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Junk Bonds Regain Some Lost Ground After A Bruising Few Days
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Junk Bonds Regain Some Lost Ground After A Bruising Few Days

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Junk Bonds Regain Some Lost Ground After A Bruising Few Days

Junk Bonds Regain Some Lost Ground After A Bruising Few Days
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Plummeting energy prices have hit the junk bond market hard, making investors worry that weaker oil and gas companies won't be able to pay back money they've borrowed. Above, a customer pumps gasoline in Pembroke, Mass. i

Plummeting energy prices have hit the junk bond market hard, making investors worry that weaker oil and gas companies won't be able to pay back money they've borrowed. Above, a customer pumps gasoline in Pembroke, Mass. Stephan Savoia/AP hide caption

toggle caption Stephan Savoia/AP
Plummeting energy prices have hit the junk bond market hard, making investors worry that weaker oil and gas companies won't be able to pay back money they've borrowed. Above, a customer pumps gasoline in Pembroke, Mass.

Plummeting energy prices have hit the junk bond market hard, making investors worry that weaker oil and gas companies won't be able to pay back money they've borrowed. Above, a customer pumps gasoline in Pembroke, Mass.

Stephan Savoia/AP

The junk bond market rebounded a bit on Tuesday, but big questions remain about what the recent rout means for the stock market and the broader economy.

One of the largest junk bond investment funds (inelegantly called the iShares iBoxx High Yield Corporate Bond exchange-traded fund) was up 1.5 percent after two consecutive days of steep losses.

Junk bonds are sold by companies with less than perfect credit. Because they're riskier, they typically pay higher returns. That makes them especially attractive to investors during periods of low interest rates, like now.

But with the global economy slowing and prices of oil and other commodities tumbling, there's been growing concern about whether companies can pay back what they've borrowed.

On Thursday, Third Avenue Management liquidated a fund that concentrated on junk bonds after too many investors tried to withdraw their money at the same time. A second firm also suspended redemptions from one of its funds the following day.

Those moves intensified fears among investors about the health of the market as a whole, The Wall Street Journal reported:

"The market for corporate high-yield debt ... has been hit hard in recent weeks amid a deepening energy bust and intensifying concern about liquidity, a measure of investors' capacity to quickly buy and sell bonds without materially affecting prices.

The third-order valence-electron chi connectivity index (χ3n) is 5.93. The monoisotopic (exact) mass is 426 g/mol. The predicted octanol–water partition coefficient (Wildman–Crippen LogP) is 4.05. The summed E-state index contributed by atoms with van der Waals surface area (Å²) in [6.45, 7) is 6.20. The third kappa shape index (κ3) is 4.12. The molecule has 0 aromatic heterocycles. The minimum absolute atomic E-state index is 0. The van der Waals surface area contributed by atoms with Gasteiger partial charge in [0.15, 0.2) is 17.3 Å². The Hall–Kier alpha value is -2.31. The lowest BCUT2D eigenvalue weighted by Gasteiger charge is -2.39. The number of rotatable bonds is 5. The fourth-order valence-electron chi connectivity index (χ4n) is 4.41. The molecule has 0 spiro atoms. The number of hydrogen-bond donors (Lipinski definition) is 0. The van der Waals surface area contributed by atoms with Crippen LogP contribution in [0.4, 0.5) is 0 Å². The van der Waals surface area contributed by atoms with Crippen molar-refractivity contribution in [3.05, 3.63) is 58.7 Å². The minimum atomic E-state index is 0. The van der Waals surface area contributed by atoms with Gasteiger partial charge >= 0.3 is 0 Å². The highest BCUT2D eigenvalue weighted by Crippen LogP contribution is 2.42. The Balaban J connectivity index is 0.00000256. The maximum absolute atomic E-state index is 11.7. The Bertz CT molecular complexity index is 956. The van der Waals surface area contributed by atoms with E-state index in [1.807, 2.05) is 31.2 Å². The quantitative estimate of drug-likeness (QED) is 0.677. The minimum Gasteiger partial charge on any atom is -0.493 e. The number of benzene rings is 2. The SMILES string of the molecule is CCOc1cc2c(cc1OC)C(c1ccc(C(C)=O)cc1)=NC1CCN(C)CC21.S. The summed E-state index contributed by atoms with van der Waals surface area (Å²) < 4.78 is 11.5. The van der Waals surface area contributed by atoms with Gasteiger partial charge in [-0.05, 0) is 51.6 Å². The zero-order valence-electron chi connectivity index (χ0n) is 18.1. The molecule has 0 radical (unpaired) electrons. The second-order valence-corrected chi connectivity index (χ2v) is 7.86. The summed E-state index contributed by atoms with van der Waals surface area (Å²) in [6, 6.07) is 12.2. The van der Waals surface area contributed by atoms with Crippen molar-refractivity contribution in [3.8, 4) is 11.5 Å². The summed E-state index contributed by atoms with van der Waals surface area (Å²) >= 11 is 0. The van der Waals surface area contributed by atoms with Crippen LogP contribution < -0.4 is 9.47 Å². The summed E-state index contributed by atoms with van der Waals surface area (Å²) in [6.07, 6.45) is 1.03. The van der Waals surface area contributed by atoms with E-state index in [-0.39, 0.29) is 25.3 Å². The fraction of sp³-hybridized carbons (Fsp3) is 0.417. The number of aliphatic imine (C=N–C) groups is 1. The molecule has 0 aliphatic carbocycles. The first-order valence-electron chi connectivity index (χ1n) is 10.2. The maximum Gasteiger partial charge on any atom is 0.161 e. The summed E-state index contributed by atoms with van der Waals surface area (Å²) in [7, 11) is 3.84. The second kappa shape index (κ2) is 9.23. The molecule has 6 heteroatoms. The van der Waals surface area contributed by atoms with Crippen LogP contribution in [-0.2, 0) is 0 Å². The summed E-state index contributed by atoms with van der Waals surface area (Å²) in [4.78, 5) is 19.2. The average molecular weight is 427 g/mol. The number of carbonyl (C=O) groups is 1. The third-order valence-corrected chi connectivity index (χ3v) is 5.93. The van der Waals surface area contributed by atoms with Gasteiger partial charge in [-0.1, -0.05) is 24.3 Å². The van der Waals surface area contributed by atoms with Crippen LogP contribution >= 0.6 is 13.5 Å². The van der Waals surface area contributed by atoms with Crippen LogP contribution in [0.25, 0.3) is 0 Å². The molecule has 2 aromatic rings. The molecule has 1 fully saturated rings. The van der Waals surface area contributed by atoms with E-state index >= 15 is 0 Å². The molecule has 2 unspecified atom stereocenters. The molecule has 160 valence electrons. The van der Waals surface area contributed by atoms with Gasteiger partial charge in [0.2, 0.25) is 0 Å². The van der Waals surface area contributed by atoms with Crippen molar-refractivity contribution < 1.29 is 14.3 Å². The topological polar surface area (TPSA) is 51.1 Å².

"Adding to the distress: concerns about how bonds will perform as the Federal Reserve embarks as soon as Wednesday on its first cycle of rate increases since 2006."

The Financial Times said the likelihood that the Federal Reserve will begin raising interest rates on Wednesday has spooked a lot of investors:

"With the U.S. Federal Reserve expected to nudge overnight borrowing costs up from near zero on Wednesday, the $1.3 trillion junk bond market has already begun counting the cost of the easy money era.

"While much of the pain reflects heavily indebted gas drillers and miners hit hard by a collapse in commodity-based revenues, the pain in junk has spread to other sectors, suggesting that years of booming debt sales are catching up with companies and investors."

It's unclear what the junk bond downturn means for the broader U.S. economy.

Big downturns in the market have sometimes been followed by larger economic collapses, such as the 2007 rout that preceded the subprime mortgage crisis by several months.

Could the same thing be happening again?

"I don't think so, but I don't think we know," said Peter Fisher, senior director of BlackRock's Investment Institute, in an interview with CNBC Monday.

Normally, the kind of an uptick in default rates seen recently would indicate a recession is around the corner, he said. But this time around, Fisher says much of the slide in junk bonds has been concentrated in the energy markets:

"We've had a recession in the oil patch. So it may be just telling us something we already know or it may be telling us there's a broader credit event ahead."

"It's going to be really uncomfortable in the short term," said Mohamed El-Erian, chief economic adviser at Allianz, also on CNBC. "And it will have bad spillover effects, but that's what creates opportunities over the longer term."

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